RICHMOND, Va. – Big Tobacco may soon get smaller.
The makers of Camel and Newport cigarettes said Friday they are in talks to combine two of the nation’s oldest and biggest tobacco companies. A deal between Reynolds American Inc. and Lorillard Inc. would create a formidable No. 2 to rival Altria Group Inc., owner of Philip Morris USA. It also could spur a wave of consolidation in the tobacco business, shrink factories and workforces, and push prices for cigarettes higher even as smokers buy fewer of them.
In separate statements, the companies said no agreement has been reached and there’s no guarantee one will be.
The merger would be “very positive for the global tobacco industry and could be just the beginning of future transactions,” Wells Fargo Securities analyst Bonnie Herzog wrote in an investor note.
That’s partly because demand for traditional cigarettes is falling in the face of tax increases, smoking bans, health concerns and social stigma. U.S. cigarette sales fell about 2.6 percent last year to 285 billion cigarettes, according to market researcher Euromonitor International.
But raising prices and cutting business costs has kept the industry handsomely and reliably profitable. The companies also have cut costs to keep profits up, and the larger scale of a combined company could make future cost-cutting easier.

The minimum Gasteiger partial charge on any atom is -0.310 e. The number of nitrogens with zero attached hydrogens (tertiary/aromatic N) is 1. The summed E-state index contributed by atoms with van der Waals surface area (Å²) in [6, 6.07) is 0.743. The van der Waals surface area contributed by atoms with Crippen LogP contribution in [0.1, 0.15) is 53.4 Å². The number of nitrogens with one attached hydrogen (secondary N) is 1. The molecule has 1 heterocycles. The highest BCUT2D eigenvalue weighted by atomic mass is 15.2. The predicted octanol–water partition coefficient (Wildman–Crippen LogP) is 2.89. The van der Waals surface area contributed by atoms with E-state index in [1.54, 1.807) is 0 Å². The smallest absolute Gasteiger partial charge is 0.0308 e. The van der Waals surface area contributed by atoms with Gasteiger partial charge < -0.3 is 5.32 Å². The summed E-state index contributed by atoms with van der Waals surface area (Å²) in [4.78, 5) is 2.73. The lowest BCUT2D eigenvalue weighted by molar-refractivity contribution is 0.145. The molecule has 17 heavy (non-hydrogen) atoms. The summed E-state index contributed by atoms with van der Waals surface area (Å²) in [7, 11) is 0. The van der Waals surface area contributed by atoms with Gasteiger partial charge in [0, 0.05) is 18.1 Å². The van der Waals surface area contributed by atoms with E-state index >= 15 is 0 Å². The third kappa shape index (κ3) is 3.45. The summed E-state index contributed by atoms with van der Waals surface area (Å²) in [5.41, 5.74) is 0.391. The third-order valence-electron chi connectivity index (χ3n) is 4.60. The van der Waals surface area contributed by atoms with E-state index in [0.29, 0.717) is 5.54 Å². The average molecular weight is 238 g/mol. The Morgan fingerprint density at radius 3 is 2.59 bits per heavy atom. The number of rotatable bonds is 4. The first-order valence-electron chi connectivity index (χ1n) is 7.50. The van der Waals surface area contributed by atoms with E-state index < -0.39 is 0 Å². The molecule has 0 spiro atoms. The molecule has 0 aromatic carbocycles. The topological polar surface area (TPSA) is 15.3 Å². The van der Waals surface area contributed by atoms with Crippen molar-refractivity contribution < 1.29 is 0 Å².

“If you take a look back historically, the way to drive margins in the U.S. tobacco industry has been through consolidation,” Cowen analyst Vivien Azer said in an interview with the Associated Press, adding that the improvement in profitability would come from cost-cutting in the near term and manufacturing consolidations down the road.
Reynolds has about 27 percent of the U.S. retail cigarette market. Lorillard has about 15 percent of the retail market.
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